What Indira Gandhi broke remains broken

What Indira Gandhi broke remains broken

Articles of Faith

This week marks 45 years since the Indira Gandhi government imposed the 18-month-long Emergency in India and is as good a time as any to recall her infamous battles with the judiciary over the appointment of judges. Conventional histories will pinpoint to April 24, 1973 as the day it all began — when three senior judges of the Supreme Court were superseded by the government to appoint its chosen judge, Justice AN Ray, as the Chief Justice of India. However, tensions began much earlier. American scholar George H Gadbois, based on his interviews with every single living judge (and the families of the deceased ones), concludes that disagreement over who gets to have the final say in the appointment of judges goes back to 1971, during the term of CJI Hidayatullah.

The source of this disagreement has some basis in the text of the Constitution. Article 123 says that the President of India shall appoint judges of the Supreme Court after “consultation” with the CJI. However, Article 74 also states that the President is supposed to carry out her functions on the “aid and advise” of the Council of Ministers. This raises the obvious question — in appointing judges, if the CJI says one thing and the Council of Ministers says another, whom should the President listen to?

This was one of those issues that was discussed fairly threadbare in the Constituent Assembly and I’ll point to my colleague Arghya Sengupta’s two books on the matter for a deeper study. Suffice it to say though that BR Ambedkar, in the debate over the appointment provisions, was not in favour of giving the CJI a ‘veto’ over matters of judicial appointment. This seems to suggest that in the event of a conflict between the judiciary and government over appointments, the government will have final say. That, however, has to be balanced with Ambedkar’s statements in the CA emphasizing the need and importance of an independent judiciary.

The potential conflict between the judiciary and the executive did not take place during the premiership of Jawaharlal Nehru or Lal Bahadur Shastri, who were content to let the CJI have the final say in appointments. Not that they did not have disagreements with judges — the Constitution itself was amended to address some problematic judgements — but at no point did they seek to replace judges not in consonance with the government.

That changed during Indira Gandhi’s second term, with the idea of a “committed judiciary” (i.e. committed to the government’s ideology) taking hold. Tussles over judicial appointments would continue for the next few decades, beyond Indira’s tenure, until the Supreme Court in 1993 pulled a metaphorical rabbit out of the hat by holding that the President was bound to appoint judges only on the advice of the Chief Justice of India but that such advice had to be given by the CJI in consultation with three fellow senior judges or “the collegium”. The collegium was expanded to five judges in 1999 and has continued as such, except for the time Parliament tried to introduce the National Judicial Appointments Commission to do the collegium’s job — only to have it quashed as being against the basic structure of the Constitution.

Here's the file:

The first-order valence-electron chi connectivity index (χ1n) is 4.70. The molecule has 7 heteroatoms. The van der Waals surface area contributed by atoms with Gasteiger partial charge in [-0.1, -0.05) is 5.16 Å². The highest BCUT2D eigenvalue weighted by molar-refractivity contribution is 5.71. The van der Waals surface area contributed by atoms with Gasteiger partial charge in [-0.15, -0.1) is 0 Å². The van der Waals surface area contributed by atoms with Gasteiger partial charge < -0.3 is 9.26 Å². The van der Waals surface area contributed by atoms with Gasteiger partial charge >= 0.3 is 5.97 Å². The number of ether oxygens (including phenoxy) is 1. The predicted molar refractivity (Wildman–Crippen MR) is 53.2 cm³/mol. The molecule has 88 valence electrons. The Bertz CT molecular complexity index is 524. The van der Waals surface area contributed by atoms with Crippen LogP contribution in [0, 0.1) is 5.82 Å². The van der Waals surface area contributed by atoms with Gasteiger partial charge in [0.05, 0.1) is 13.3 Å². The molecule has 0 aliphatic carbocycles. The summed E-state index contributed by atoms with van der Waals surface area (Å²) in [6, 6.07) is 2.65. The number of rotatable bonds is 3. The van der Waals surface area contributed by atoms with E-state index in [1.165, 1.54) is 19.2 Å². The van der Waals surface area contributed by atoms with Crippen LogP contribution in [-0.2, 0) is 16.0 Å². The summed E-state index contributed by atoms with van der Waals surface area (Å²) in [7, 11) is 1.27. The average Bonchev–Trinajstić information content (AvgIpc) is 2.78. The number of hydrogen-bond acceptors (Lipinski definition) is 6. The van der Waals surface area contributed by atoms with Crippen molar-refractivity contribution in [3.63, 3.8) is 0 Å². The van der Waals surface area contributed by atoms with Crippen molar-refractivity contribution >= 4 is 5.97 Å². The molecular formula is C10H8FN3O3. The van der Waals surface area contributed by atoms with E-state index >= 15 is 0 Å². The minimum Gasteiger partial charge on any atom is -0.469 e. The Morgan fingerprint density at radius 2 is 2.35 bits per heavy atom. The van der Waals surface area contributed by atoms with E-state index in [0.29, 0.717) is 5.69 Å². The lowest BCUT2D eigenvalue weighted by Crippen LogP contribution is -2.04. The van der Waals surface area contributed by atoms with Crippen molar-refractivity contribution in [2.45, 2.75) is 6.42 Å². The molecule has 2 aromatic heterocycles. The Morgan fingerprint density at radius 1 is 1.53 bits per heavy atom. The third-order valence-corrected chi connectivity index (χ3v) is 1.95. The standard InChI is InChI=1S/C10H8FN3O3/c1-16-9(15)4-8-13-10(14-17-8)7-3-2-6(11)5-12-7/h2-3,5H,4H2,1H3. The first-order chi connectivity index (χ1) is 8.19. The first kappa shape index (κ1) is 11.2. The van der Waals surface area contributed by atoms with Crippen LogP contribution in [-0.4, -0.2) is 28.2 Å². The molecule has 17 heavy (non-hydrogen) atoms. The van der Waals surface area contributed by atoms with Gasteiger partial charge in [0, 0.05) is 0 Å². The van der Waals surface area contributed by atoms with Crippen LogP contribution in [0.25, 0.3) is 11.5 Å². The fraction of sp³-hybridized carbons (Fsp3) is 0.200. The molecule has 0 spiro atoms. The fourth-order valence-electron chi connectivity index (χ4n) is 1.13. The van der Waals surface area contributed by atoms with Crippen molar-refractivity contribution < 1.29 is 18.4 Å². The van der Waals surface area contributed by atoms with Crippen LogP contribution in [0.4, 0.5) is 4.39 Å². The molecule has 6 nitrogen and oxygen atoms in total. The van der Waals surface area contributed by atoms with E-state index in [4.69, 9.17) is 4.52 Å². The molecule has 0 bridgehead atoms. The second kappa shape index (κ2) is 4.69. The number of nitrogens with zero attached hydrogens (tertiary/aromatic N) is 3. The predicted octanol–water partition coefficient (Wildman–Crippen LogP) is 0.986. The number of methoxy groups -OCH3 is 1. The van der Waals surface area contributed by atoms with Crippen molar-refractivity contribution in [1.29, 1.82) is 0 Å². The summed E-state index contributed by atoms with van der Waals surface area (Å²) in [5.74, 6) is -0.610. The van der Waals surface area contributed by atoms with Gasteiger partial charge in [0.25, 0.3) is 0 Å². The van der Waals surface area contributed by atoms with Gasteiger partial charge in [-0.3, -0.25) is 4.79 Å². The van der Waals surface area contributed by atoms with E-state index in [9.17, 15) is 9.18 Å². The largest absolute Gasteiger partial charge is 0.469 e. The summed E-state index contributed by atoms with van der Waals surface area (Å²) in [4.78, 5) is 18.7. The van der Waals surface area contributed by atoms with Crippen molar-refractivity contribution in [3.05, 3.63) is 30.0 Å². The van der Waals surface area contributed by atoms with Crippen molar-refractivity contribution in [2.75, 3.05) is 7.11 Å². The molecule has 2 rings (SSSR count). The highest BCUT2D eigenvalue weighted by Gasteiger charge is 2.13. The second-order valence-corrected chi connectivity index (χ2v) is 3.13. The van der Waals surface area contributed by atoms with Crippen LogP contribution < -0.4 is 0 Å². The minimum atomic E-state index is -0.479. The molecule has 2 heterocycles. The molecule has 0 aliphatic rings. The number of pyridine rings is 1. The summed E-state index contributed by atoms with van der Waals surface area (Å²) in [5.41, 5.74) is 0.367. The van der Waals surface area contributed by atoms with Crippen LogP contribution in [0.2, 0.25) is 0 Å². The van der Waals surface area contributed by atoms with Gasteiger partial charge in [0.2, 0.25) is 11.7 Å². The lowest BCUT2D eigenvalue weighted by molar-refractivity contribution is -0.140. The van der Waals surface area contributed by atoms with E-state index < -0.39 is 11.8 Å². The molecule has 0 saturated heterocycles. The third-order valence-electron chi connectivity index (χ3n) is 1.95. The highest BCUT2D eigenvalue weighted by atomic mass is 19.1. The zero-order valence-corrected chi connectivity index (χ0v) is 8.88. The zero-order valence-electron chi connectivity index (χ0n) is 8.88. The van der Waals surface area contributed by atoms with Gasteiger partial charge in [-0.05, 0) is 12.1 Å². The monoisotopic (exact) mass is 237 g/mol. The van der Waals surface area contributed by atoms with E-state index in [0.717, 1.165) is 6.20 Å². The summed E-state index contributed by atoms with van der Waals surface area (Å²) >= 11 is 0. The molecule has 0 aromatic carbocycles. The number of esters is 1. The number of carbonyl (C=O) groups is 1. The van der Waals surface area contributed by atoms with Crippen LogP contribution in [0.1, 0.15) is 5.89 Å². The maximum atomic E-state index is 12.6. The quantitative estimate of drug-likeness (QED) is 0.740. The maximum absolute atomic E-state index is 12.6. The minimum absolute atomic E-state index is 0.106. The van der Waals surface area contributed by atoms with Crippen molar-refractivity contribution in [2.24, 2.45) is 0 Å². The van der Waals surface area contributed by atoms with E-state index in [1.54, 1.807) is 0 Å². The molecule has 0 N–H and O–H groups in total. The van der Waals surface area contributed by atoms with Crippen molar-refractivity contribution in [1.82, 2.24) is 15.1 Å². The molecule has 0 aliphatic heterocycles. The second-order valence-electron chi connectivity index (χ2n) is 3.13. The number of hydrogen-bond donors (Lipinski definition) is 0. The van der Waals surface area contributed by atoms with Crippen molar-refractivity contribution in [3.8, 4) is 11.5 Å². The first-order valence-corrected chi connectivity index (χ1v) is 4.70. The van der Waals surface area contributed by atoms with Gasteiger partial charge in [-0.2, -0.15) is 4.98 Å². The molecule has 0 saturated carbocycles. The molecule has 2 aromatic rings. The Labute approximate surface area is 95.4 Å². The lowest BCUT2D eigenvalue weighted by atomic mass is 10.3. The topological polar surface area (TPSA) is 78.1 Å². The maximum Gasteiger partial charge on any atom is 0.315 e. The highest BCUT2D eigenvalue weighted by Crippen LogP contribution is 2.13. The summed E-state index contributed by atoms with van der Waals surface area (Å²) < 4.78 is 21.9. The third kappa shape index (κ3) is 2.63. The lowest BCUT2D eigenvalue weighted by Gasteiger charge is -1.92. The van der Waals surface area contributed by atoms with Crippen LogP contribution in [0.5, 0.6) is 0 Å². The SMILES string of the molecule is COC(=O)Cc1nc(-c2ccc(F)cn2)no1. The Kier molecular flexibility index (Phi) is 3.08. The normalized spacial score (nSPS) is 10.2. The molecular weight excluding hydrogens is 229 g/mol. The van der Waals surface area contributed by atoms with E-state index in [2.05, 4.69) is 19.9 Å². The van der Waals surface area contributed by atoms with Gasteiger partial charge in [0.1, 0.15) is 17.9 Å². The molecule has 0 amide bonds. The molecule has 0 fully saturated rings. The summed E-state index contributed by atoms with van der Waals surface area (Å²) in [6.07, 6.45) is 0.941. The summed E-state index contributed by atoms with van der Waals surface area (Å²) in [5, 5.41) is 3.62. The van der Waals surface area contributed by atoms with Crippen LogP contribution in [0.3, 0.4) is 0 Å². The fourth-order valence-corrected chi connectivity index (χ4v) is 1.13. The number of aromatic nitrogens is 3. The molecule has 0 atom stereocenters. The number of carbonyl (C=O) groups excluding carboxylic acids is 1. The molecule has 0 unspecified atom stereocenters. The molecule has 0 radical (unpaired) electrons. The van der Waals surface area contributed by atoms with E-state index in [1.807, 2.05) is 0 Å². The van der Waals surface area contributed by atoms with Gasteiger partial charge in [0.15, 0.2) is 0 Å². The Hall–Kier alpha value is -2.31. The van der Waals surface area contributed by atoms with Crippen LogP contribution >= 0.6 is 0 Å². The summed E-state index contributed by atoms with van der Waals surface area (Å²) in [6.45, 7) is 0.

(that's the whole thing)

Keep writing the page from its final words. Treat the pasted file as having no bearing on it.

The present system of appointments – in which judges effectively appoint other judges — has no basis in our Constitution’s text or was the intention of the CA. Rather, it is defended on the basis that it is closer to Ambedkar’s intent in ensuring an independent judiciary, and therefore acceptable. No one can dispute that the collegium system of appointments has its problems — even the Supreme Court has acknowledged it. It has not ensured independence (as recent interference by the Union government shows) or ensured quick filling of vacancies (as the gaps in High Courts show). It stands accused of being opaque and subjective, and rife with favouritism and nepotism. The collegium system feels like the worst of all worlds on this front. Can we fix this by going back to the original intent and text of the Constitution on judicial appointments? Probably not. We can no more undo the history of judiciary-executive conflict than we can turn crisp dosas back into batter.

The only path forward is to move ahead, learning from the tortured history of conflict over judicial appointments, and come up with a better system. Something like the system and process followed in the UK might get us closer to the ideal. Until then, the issue of judicial appointments serves to remind us of what Ambedkar said in his closing speech to the Constituent Assembly: “...however good a Constitution may be, it is sure to turn out bad because those who are called to work it happen to be a bad lot. However bad a Constitution may be, it may turn out to be good if those who are called to work it happen to be a good lot.”